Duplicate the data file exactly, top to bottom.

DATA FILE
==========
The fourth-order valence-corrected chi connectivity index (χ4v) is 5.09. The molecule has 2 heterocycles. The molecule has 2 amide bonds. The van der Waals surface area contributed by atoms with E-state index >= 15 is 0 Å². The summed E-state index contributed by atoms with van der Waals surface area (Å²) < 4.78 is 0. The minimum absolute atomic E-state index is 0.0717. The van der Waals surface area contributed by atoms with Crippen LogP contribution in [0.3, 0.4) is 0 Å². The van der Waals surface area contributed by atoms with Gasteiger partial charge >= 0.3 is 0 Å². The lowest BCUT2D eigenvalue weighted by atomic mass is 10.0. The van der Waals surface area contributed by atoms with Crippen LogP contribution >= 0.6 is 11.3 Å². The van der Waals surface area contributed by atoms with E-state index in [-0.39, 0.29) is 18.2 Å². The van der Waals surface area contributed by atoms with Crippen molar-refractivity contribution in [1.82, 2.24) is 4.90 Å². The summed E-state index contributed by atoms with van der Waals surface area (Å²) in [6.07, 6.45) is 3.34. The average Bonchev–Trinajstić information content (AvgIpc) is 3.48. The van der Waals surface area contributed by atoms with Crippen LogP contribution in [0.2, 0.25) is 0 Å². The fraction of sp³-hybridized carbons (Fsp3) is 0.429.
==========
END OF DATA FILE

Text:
The fourth-order valence-corrected chi connectivity index (χ4v) is 5.09. The molecule has 2 heterocycles. The molecule has 2 amide bonds. The van der Waals surface area contributed by atoms with E-state index >= 15 is 0 Å². The summed E-state index contributed by atoms with van der Waals surface area (Å²) < 4.78 is 0. The minimum absolute atomic E-state index is 0.0717. The van der Waals surface area contributed by atoms with Crippen LogP contribution in [0.3, 0.4) is 0 Å². The van der Waals surface area contributed by atoms with Gasteiger partial charge >= 0.3 is 0 Å². The lowest BCUT2D eigenvalue weighted by atomic mass is 10.0. The van der Waals surface area contributed by atoms with Crippen LogP contribution >= 0.6 is 11.3 Å². The van der Waals surface area contributed by atoms with E-state index in [-0.39, 0.29) is 18.2 Å². The van der Waals surface area contributed by atoms with Crippen molar-refractivity contribution in [1.82, 2.24) is 4.90 Å². The summed E-state index contributed by atoms with van der Waals surface area (Å²) in [6.07, 6.45) is 3.34. The average Bonchev–Trinajstić information content (AvgIpc) is 3.48. The van der Waals surface area contributed by atoms with Crippen LogP contribution in [0.2, 0.25) is 0 Å². The fraction of sp³-hybridized carbons (Fsp3) is 0.429.